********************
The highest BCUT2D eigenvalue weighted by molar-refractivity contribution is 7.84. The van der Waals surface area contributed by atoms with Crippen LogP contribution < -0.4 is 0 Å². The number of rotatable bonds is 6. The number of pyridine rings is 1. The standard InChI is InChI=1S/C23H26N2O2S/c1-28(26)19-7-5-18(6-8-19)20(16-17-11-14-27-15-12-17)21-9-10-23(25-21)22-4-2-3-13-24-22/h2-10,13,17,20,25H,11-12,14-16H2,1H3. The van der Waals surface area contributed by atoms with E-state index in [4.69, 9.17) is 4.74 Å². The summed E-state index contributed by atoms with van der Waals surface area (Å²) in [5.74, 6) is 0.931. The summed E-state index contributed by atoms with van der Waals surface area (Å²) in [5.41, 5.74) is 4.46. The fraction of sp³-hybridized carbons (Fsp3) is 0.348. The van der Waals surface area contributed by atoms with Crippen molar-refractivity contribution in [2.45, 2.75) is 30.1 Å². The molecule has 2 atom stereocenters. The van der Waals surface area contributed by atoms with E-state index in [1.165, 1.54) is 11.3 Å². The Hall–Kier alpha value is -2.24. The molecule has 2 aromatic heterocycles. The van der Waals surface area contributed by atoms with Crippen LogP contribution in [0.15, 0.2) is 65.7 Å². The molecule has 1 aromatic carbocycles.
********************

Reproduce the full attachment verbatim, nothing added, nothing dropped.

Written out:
The highest BCUT2D eigenvalue weighted by molar-refractivity contribution is 7.84. The van der Waals surface area contributed by atoms with Crippen LogP contribution < -0.4 is 0 Å². The number of rotatable bonds is 6. The number of pyridine rings is 1. The standard InChI is InChI=1S/C23H26N2O2S/c1-28(26)19-7-5-18(6-8-19)20(16-17-11-14-27-15-12-17)21-9-10-23(25-21)22-4-2-3-13-24-22/h2-10,13,17,20,25H,11-12,14-16H2,1H3. The van der Waals surface area contributed by atoms with E-state index in [4.69, 9.17) is 4.74 Å². The summed E-state index contributed by atoms with van der Waals surface area (Å²) in [5.74, 6) is 0.931. The summed E-state index contributed by atoms with van der Waals surface area (Å²) in [5.41, 5.74) is 4.46. The fraction of sp³-hybridized carbons (Fsp3) is 0.348. The van der Waals surface area contributed by atoms with Crippen molar-refractivity contribution in [2.45, 2.75) is 30.1 Å². The molecule has 2 atom stereocenters. The van der Waals surface area contributed by atoms with E-state index in [1.165, 1.54) is 11.3 Å². The Hall–Kier alpha value is -2.24. The molecule has 2 aromatic heterocycles. The van der Waals surface area contributed by atoms with Crippen LogP contribution in [0.15, 0.2) is 65.7 Å². The molecule has 1 aromatic carbocycles.